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    I was looking through a solution to a question and found this:


    what are the rules for modulus functions? wouldn't the norm be to separate the fraction using |w+1-3i|-|2| rather than multiplying by 2?

    slightly confused, sorry if its a trivial question :/
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    Both sides of the equation have been multiplied by 2? I'm not sure what you mean by "separate the fraction using |w+1-3i| - |2|"?

    EDIT: And what do you mean about the "rules for modulus functions"?. In general,  |ab| = |a||b| ,  \left|\frac{a}{b}\right| = \frac{|a|}{|b|} but  |a+b| \neq |a| + |b|
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    Basically the modulus function turns something negative into a positive:- if you did the modulus of '-1' you would get '1'. Since 2 is already a positive number the modulus brackets can be ignored and you just re-arrange the equation as normal.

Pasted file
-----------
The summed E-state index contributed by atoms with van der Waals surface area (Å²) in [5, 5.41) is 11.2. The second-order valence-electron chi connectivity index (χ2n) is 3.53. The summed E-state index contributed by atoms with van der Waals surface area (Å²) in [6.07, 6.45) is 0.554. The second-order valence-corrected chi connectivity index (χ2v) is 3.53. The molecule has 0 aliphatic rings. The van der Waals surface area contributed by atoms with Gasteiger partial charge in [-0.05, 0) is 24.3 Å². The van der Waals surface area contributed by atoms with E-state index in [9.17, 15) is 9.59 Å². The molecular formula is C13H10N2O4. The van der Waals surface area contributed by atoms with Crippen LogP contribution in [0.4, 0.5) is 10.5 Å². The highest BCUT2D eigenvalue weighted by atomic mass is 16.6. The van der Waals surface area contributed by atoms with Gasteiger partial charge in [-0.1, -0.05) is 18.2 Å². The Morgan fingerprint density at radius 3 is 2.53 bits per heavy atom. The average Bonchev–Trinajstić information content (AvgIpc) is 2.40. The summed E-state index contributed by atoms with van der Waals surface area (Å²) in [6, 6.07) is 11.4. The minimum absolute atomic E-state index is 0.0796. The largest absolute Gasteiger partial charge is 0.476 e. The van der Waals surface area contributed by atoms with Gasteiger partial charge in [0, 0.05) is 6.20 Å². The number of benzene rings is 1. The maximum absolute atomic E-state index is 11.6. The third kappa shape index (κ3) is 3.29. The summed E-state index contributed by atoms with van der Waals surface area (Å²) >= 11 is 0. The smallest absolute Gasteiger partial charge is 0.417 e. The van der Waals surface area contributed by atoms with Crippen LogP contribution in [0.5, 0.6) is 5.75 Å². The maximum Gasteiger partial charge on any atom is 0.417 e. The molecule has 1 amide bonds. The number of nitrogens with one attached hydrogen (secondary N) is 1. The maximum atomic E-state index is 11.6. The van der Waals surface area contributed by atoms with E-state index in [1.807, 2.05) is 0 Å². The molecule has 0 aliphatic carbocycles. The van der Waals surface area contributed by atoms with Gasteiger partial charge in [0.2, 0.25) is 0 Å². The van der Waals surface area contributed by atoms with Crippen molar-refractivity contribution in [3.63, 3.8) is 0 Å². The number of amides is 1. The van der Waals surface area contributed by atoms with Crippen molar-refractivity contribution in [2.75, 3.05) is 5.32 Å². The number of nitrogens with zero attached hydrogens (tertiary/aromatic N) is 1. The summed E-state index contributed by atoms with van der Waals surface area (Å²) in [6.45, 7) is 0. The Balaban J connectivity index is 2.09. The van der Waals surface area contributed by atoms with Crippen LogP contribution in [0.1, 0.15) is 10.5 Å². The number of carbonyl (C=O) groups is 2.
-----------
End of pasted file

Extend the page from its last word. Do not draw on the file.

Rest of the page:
This only changes when you have got a variable though, as there are different possible solutions then, depending upon the size of the variable.
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    (Original post by ashleyb123)
    I was looking through a solution to a question and found this:


    what are the rules for modulus functions? wouldn't the norm be to separate the fraction using |w+1-3i|-|2| rather than multiplying by 2?

    slightly confused, sorry if its a trivial question :/
    I think you're confusing this with the idea of the argument of the quotient of two complex numbers. i.e. \arg \left(\dfrac{z_1}{z_2}\right) = \arg (z_1) - \arg (z_2) + 2k\pi, where k\in\{-1,0,1\} and is chosen to ensure that the resulting argument follows whichever convention you are following i.e. the \pi-convention, 2\pi-convention etc.

    A modulus is just a real number so it's fine to just multiply both sides by it.
 
 
 
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